When Chattanooga officials voted on the city's $212 million budget, a handful of residents showed up to learn what their tax dollars were paying for. Yet an ordinance that hasn't even been introduced is drawing crowds that pack the seats at City Council meetings with protesters and supporters.

Since Councilman Chris Anderson announced in late August that expanding health benefits to employees in same-sex relationships was one of his top priorities, the issue has become the most-discussed topic among residents attending weekly council meetings. And interviews with key council members suggest they are divided along the same lines as their constituents.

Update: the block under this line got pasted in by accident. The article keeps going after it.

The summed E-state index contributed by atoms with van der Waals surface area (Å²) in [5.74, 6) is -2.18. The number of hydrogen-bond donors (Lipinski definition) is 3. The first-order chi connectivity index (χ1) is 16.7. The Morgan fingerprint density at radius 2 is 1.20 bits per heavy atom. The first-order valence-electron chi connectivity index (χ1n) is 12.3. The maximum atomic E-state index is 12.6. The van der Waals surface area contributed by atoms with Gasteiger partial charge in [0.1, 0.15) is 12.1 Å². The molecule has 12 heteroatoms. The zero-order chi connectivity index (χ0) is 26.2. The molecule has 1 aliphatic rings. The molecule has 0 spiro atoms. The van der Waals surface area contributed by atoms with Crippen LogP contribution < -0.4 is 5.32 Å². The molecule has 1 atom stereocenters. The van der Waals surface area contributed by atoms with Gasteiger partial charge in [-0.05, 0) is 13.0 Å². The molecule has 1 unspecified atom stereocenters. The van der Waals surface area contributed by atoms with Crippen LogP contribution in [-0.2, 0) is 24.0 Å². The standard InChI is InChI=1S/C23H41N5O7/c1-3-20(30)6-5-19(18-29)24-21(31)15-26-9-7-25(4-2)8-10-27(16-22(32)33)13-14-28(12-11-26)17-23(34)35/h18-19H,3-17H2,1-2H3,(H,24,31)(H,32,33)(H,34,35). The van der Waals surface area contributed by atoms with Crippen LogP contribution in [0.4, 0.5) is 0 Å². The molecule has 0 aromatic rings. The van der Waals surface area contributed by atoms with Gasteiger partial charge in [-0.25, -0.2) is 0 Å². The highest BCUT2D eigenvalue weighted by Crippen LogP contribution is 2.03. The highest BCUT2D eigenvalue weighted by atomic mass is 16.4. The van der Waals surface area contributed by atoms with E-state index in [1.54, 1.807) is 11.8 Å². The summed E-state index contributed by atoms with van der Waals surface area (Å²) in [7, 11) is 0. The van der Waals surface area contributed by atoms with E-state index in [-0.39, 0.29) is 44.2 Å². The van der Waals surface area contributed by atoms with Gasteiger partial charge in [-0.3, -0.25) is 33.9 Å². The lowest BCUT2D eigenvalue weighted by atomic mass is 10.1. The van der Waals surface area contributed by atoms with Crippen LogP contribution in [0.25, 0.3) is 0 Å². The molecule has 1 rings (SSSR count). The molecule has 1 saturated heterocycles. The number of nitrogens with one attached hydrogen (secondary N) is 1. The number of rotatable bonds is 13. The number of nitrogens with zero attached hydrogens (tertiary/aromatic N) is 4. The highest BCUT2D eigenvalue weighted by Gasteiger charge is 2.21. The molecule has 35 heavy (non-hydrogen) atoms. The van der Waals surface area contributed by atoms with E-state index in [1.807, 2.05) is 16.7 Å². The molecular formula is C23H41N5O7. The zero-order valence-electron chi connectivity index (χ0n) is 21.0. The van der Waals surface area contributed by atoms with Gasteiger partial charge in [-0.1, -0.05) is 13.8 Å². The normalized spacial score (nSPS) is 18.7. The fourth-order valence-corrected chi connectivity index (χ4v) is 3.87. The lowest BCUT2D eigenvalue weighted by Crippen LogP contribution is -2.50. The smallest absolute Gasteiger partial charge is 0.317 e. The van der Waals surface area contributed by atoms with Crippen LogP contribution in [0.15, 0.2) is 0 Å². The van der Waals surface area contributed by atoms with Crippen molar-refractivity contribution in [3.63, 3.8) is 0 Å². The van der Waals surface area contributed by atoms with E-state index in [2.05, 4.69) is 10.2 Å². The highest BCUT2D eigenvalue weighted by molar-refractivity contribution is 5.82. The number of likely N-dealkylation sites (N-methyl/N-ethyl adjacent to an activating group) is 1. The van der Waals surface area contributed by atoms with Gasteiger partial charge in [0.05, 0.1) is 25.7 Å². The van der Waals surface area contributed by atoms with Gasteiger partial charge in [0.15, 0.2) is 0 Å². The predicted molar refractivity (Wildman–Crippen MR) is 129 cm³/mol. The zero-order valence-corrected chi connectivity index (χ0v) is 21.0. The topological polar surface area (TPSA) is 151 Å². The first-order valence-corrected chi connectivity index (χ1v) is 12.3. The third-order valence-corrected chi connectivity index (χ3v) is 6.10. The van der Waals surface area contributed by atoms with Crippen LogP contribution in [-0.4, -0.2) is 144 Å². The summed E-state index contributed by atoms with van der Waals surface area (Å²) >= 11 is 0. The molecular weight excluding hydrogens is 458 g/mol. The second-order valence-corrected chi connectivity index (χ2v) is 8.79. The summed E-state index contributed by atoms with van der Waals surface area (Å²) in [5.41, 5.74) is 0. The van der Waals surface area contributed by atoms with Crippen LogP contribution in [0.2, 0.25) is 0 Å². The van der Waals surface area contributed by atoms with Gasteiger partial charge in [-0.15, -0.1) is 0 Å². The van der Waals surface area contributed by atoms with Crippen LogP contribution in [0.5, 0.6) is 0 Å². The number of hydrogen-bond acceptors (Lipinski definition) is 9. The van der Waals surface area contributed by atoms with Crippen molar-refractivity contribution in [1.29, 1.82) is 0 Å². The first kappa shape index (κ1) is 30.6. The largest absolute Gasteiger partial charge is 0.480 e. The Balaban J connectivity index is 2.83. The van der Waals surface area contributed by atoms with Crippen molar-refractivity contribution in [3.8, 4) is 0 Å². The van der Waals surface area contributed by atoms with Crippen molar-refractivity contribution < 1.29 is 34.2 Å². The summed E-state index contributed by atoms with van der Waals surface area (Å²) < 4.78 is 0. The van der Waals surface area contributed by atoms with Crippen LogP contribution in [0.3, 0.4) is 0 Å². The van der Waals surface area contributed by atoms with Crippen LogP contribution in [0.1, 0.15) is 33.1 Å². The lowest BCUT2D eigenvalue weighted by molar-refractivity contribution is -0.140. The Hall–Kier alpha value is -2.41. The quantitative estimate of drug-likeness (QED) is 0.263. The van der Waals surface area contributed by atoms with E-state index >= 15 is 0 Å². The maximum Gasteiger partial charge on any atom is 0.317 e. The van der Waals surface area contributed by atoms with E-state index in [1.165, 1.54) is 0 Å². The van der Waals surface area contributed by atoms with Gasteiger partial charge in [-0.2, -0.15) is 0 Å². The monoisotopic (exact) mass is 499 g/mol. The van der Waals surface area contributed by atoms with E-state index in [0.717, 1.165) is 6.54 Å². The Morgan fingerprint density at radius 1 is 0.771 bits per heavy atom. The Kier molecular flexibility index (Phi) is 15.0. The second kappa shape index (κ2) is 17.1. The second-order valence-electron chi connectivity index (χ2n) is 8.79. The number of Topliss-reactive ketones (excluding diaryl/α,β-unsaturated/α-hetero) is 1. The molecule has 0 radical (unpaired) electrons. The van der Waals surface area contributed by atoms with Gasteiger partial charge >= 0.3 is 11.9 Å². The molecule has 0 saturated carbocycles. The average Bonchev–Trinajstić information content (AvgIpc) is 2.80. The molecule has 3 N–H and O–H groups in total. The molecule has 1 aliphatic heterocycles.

Dozens of members of a Baptist congregation and at least 25 friends or supporters of an engaged gay couple filled the City Council chamber over the past two weeks to make their case for whether same- sex partners should be given health insurance and other employee benefits. Some clutched Bibles; others wore T-shirts bearing the message "Equal benefits for equal work." One group created a Facebook page urging supporters to show up.

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